A toddler has died with COVID-19 in Queensland as a new study shows almost half of Australian adults have been infected with the virus.

The 23-month-old died at Queensland Children’s Hospital on Sunday night, but the death was only confirmed late on Tuesday.

“The death of a child is awfully sad,” Deputy Premier Steven Miles told reporters on Wednesday. 

“My heart just goes out to that family, and of course to our health workers who would have done everything that they could to take care of that little child.”

Mr Miles said there were about 1000 people in hospital with COVID-19 in Queensland, but there are no plans to reintroduce a mask mandate or any other health measures to suppress the outbreak.

“Now that everyone has had a chance to get vaccinated, we have a different set of responses and measures and you can see the effectiveness of that vaccination in the hospitalisation rates,” he said. 

Hospitalisations as a proportion of case numbers were much lower than earlier variants, he said.

“The number of those hospitalisations who are needing ICU care is lower and the number of fatal cases as a proportion of total cases is also lower.”

Meanwhile, almost half of adult Australians are estimated to have contracted COVID-19 since the pandemic began in early 2020.

Sydney’s Kirby Institute says 46.2 per cent of adults were estimated to have had the virus by early June, with more than a quarter of the population infected in the previous three-month period.

The prevalence is almost triple that reported in its previous serosurvey – an analysis of blood antibody tests – which estimated about 17 per cent of the population had been infected by late February.

“While we know there is a lot of virus circulating in the community, we can’t rely on testing data alone to understand how many people have been infected,” the institute’s Dorothy Machalek said.

“Some may experience only mild symptoms, or none at all, and they may not always have a test to detect the virus.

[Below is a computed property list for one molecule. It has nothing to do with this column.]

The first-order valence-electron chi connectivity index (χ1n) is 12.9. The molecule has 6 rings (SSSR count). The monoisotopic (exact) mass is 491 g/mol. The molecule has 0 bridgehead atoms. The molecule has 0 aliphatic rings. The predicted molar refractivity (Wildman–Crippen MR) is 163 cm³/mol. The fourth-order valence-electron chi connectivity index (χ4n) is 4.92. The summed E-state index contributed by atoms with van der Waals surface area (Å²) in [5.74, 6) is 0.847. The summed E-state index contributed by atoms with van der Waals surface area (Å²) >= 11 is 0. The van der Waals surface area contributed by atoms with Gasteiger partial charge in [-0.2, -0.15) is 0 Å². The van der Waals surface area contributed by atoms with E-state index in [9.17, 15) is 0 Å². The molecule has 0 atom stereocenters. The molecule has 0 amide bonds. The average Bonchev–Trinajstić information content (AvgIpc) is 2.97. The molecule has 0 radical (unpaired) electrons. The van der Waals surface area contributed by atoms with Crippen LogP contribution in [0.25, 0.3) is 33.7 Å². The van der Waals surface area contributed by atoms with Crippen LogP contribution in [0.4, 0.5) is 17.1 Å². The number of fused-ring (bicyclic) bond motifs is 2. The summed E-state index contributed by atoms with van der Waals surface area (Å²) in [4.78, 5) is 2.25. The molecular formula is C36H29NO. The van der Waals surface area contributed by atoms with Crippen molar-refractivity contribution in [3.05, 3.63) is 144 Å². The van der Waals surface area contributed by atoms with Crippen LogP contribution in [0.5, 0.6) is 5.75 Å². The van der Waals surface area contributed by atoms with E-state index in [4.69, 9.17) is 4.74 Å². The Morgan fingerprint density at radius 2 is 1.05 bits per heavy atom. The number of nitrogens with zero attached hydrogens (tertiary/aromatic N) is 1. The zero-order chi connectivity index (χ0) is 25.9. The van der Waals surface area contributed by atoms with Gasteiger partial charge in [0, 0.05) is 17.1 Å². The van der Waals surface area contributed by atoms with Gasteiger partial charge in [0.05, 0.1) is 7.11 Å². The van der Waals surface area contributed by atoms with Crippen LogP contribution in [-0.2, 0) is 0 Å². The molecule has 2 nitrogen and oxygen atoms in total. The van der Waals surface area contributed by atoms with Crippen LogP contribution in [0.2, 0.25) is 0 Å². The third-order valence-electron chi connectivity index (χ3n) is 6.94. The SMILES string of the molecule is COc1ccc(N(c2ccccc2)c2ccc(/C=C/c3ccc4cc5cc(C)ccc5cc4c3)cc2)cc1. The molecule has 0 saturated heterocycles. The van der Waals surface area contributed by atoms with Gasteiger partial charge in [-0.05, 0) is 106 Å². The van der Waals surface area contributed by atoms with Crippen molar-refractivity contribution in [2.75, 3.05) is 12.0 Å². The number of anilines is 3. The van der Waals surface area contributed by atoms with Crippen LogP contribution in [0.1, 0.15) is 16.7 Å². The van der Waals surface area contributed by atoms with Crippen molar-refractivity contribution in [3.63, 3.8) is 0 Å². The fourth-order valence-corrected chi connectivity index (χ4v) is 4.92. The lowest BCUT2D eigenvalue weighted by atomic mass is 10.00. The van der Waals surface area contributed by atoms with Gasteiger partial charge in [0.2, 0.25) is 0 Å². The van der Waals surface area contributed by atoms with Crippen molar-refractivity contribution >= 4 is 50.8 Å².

“There is also high use of rapid antigen tests, which don’t always get reported.”

Dr Machalek said the serosurveys provide a more complete picture of how much COVID-19 is out there because they measure blood donors’ antibodies to the virus, created when the immune system responds to infection, which remain present for months afterwards.

Evidence of infection was highest among donors aged between 18 and 29, at more than 61 per cent. 

It dropped to about 25 per cent in donors aged between 70 and 89 in Victoria, NSW, Queensland, and Western Australia.

In Western Australia, evidence of past infections in blood donors rose rapidly over a three-month period, from 0.5 per cent to 37.5 per cent. 

Chief Medical Officer Paul Kelly has said the surveys are crucial to informing the country’s pandemic response. 


* Queensland: 8209 cases, 19 deaths, 1023 in hospital with 26 in ICU

* NSW: 16,173 cases, 20 deaths, 2275 in hospital with 56 in ICU

* Victoria: 12,653 cases, 32 deaths, 872 in hospital with 33 in ICU

* Tasmania: 1313 cases, four deaths, 170 in hospital with three in ICU

* SA: 4197 cases, four deaths, 365 in hospital with eight in ICU

* WA: 5422 cases, three deaths, 442 in hospital with 17 in ICU

* ACT: 1104 cases, 141 in hospital with one in ICU

* NT: 491 cases, one death, 76 in hospital with one in ICU